# Monday, June 07, 2010
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I’ve been working with the Unity IoC container from Microsoft Patterns and Practices recently. Its mostly straightforward as IoC containers go but one thing had me puzzled for a while as its not really documented or blogged as far as I can see; so I decided to blog it so hopefully others looking will stumble across this article

Lets start off with a simple example: I have two interfaces: IService and IRepository that live in the Interfaces class library

   1: public interface IService
   2: {
   3:     void DoWork();
   4: }
   1: public interface IRepository
   2: {
   3:     string GetStuff();
   4: }
I also have two implementations in the Services class library: MyRepository 
   1: public class MyRepository : IRepository
   2: {
   3:     public string GetStuff()
   4:     {
   5:         return "TADA!!";
   6:     }
   7: }

and MyService

   1: public class MyService : IService
   2: {
   3:     private IRepository repository;
   4:  
   5:     public MyService(IRepository repository)
   6:     {
   7:         this.repository = repository;
   8:     }
   9:     public void DoWork()
  10:     {
  11:         Console.WriteLine(repository.GetStuff());
  12:     }
  13: }

Notice that MyService needs an IRepository to do its work. Now the idea here is I’m going to wire this together via dependency injection and the Unity IoC container. So I have my application

   1: class Program
   2: {
   3:     static void Main(string[] args)
   4:     {
   5:         UnityContainer container = new UnityContainer();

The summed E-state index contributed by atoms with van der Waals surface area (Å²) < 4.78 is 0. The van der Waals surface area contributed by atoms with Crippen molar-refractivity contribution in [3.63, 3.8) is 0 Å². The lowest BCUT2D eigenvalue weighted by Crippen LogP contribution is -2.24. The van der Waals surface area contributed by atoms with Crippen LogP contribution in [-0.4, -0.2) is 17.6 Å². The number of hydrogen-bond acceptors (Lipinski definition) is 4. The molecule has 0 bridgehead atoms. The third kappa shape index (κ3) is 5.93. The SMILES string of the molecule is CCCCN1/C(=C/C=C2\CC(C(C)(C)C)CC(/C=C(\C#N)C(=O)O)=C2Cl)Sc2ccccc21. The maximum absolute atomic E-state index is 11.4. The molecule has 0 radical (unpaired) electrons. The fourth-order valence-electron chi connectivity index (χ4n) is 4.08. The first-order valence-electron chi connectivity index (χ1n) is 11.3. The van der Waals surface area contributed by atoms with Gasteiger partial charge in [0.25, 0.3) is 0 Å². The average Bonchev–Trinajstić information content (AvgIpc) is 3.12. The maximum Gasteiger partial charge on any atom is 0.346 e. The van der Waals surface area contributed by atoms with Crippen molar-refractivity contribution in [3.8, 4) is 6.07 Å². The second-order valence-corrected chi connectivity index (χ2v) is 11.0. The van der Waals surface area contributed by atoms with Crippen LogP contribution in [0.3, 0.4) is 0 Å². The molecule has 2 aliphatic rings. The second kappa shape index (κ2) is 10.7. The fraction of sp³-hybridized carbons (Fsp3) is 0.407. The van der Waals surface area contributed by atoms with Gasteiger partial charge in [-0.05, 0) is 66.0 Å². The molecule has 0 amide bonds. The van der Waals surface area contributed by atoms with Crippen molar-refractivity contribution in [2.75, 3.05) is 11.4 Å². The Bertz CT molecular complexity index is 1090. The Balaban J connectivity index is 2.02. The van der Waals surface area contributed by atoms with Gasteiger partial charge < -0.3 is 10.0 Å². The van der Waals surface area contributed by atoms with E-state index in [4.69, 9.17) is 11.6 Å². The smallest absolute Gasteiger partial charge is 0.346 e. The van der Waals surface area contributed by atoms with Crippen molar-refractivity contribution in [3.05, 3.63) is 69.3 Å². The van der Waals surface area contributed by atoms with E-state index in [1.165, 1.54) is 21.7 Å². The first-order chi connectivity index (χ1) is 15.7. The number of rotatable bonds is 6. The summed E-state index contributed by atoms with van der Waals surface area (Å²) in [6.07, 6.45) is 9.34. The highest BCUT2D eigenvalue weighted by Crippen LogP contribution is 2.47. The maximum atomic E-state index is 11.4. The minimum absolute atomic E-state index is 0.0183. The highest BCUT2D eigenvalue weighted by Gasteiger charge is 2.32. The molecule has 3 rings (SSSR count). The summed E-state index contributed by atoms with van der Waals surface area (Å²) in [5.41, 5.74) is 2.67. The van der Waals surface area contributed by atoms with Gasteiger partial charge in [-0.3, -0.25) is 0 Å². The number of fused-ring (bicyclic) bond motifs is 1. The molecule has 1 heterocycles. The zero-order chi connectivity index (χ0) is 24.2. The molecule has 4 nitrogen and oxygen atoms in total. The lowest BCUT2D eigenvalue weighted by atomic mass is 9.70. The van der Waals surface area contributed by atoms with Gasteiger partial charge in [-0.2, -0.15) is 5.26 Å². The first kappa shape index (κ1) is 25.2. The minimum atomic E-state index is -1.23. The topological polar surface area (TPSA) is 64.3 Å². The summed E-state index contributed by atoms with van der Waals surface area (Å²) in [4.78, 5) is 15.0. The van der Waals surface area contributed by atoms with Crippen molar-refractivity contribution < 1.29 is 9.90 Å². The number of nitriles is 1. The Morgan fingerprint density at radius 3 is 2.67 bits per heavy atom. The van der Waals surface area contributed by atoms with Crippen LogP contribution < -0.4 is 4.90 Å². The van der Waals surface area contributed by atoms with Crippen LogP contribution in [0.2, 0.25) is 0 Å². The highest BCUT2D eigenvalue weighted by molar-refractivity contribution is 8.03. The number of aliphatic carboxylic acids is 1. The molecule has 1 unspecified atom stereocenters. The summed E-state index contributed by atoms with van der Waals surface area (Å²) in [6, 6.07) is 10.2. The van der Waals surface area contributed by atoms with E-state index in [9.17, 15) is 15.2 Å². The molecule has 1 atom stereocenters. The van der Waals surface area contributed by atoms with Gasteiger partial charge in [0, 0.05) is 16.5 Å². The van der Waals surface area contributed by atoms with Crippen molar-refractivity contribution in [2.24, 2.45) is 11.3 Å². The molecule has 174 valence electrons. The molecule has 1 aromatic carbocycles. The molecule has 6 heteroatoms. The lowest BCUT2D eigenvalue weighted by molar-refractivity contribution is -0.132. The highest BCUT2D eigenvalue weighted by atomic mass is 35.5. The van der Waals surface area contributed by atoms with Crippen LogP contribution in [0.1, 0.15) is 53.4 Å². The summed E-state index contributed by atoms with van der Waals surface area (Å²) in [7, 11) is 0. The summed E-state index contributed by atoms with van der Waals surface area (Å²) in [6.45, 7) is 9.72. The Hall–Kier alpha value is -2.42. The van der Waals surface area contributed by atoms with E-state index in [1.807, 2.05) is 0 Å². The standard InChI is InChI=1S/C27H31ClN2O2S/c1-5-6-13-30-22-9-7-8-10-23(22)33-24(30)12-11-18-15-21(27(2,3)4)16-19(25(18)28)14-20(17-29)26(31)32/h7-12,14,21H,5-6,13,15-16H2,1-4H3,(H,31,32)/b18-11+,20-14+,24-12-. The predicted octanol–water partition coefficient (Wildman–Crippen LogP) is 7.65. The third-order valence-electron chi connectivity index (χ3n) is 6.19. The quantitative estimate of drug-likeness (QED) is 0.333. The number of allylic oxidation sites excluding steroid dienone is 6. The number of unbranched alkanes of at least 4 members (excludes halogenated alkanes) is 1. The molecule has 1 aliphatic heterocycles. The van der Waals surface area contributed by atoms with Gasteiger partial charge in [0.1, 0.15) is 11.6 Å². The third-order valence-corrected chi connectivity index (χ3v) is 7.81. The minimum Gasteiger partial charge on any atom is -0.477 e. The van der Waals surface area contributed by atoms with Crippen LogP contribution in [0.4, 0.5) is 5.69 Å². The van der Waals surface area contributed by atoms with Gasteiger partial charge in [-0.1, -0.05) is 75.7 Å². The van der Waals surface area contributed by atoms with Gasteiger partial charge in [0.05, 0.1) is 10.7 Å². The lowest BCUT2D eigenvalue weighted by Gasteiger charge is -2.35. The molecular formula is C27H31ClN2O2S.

6:         UnityConfigurationSection section = (UnityConfigurationSection)ConfigurationManager.GetSection("unity");
   7:         section.Configure(container);
   8:  
   9:         IService svc = container.Resolve<IService>();
  10:  
  11:         svc.DoWork();
  12:     }
  13: }

Notice as we’re using IoC that there are no hard coded dependencies – everything is wired up via the container. However, there must be some information about how the interfaces map to concrete types and this is in the config file

   1: <configuration>
   2:   <configSections>
   3:     <section name="unity" type="Microsoft.Practices.Unity.Configuration.UnityConfigurationSection,Microsoft.Practices.Unity.Configuration"/>
   4:   </configSections>
   5:  
   6:   <unity>
   7:     <typeAliases>
   8:       <!-- Lifetime Managers -->
   9:       <typeAlias alias="singleton" type="Microsoft.Practices.Unity.ContainerControlledLifetimeManager"/>
  10:  
  11:       <!-- Interfaces -->
  12:       <typeAlias alias="IService" type="Interfaces.IService,Interfaces"/>
  13:       <typeAlias alias="IRepository" type="Interfaces.IRepository,Interfaces"/>
  14:  
  15:       <!-- Implementations -->
  16:       <typeAlias alias="service" type="Services.MyService, Services"/>
  17:       <typeAlias alias="repository" type="Services.MyRepository, Services"/>
  18:  
  19:     </typeAliases>
  20:     <containers>
  21:       <container>
  22:         <types>
  23:           <type type="IService" mapTo="service">
  24:             <lifetime type="singleton"/>
  25:           </type>